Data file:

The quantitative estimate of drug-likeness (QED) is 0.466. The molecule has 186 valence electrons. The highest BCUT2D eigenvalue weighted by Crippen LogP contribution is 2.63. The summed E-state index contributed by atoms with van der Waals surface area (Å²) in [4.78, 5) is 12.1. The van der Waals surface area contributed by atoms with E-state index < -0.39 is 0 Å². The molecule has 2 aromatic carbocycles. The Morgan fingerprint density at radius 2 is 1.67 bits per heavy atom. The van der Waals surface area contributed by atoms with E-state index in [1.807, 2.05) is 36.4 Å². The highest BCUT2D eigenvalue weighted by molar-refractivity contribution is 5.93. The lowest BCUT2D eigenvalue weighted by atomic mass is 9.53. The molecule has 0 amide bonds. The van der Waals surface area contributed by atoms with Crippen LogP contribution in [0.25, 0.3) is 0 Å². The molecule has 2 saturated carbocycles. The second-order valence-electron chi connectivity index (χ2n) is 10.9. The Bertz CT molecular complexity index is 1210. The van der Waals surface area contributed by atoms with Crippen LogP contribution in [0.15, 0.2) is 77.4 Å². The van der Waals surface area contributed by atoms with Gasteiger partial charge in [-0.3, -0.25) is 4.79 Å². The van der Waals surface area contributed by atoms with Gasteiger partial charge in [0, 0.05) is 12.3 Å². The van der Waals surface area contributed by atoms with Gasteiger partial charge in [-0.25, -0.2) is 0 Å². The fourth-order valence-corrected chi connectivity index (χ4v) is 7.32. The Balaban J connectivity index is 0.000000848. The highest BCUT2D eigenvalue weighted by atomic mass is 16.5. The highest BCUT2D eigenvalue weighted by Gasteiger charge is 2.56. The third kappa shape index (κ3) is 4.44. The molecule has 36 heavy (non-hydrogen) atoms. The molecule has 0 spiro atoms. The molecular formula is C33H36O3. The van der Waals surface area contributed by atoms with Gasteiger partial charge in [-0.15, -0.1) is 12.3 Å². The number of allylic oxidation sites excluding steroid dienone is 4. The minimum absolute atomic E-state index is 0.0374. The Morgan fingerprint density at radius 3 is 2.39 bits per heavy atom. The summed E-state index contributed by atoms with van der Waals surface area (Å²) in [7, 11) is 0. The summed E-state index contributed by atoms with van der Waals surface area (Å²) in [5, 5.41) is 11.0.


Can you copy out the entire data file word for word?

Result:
The quantitative estimate of drug-likeness (QED) is 0.466. The molecule has 186 valence electrons. The highest BCUT2D eigenvalue weighted by Crippen LogP contribution is 2.63. The summed E-state index contributed by atoms with van der Waals surface area (Å²) in [4.78, 5) is 12.1. The van der Waals surface area contributed by atoms with E-state index < -0.39 is 0 Å². The molecule has 2 aromatic carbocycles. The Morgan fingerprint density at radius 2 is 1.67 bits per heavy atom. The van der Waals surface area contributed by atoms with E-state index in [1.807, 2.05) is 36.4 Å². The highest BCUT2D eigenvalue weighted by molar-refractivity contribution is 5.93. The lowest BCUT2D eigenvalue weighted by atomic mass is 9.53. The molecule has 0 amide bonds. The van der Waals surface area contributed by atoms with Crippen LogP contribution in [0.25, 0.3) is 0 Å². The molecule has 2 saturated carbocycles. The second-order valence-electron chi connectivity index (χ2n) is 10.9. The Bertz CT molecular complexity index is 1210. The van der Waals surface area contributed by atoms with Crippen LogP contribution in [0.15, 0.2) is 77.4 Å². The van der Waals surface area contributed by atoms with Gasteiger partial charge in [-0.3, -0.25) is 4.79 Å². The van der Waals surface area contributed by atoms with Gasteiger partial charge in [0, 0.05) is 12.3 Å². The van der Waals surface area contributed by atoms with Gasteiger partial charge in [-0.25, -0.2) is 0 Å². The fourth-order valence-corrected chi connectivity index (χ4v) is 7.32. The Balaban J connectivity index is 0.000000848. The highest BCUT2D eigenvalue weighted by atomic mass is 16.5. The highest BCUT2D eigenvalue weighted by Gasteiger charge is 2.56. The third kappa shape index (κ3) is 4.44. The molecule has 36 heavy (non-hydrogen) atoms. The molecule has 0 spiro atoms. The molecular formula is C33H36O3. The van der Waals surface area contributed by atoms with Gasteiger partial charge in [-0.15, -0.1) is 12.3 Å². The number of allylic oxidation sites excluding steroid dienone is 4. The minimum absolute atomic E-state index is 0.0374. The Morgan fingerprint density at radius 3 is 2.39 bits per heavy atom. The summed E-state index contributed by atoms with van der Waals surface area (Å²) in [7, 11) is 0. The summed E-state index contributed by atoms with van der Waals surface area (Å²) in [5, 5.41) is 11.0.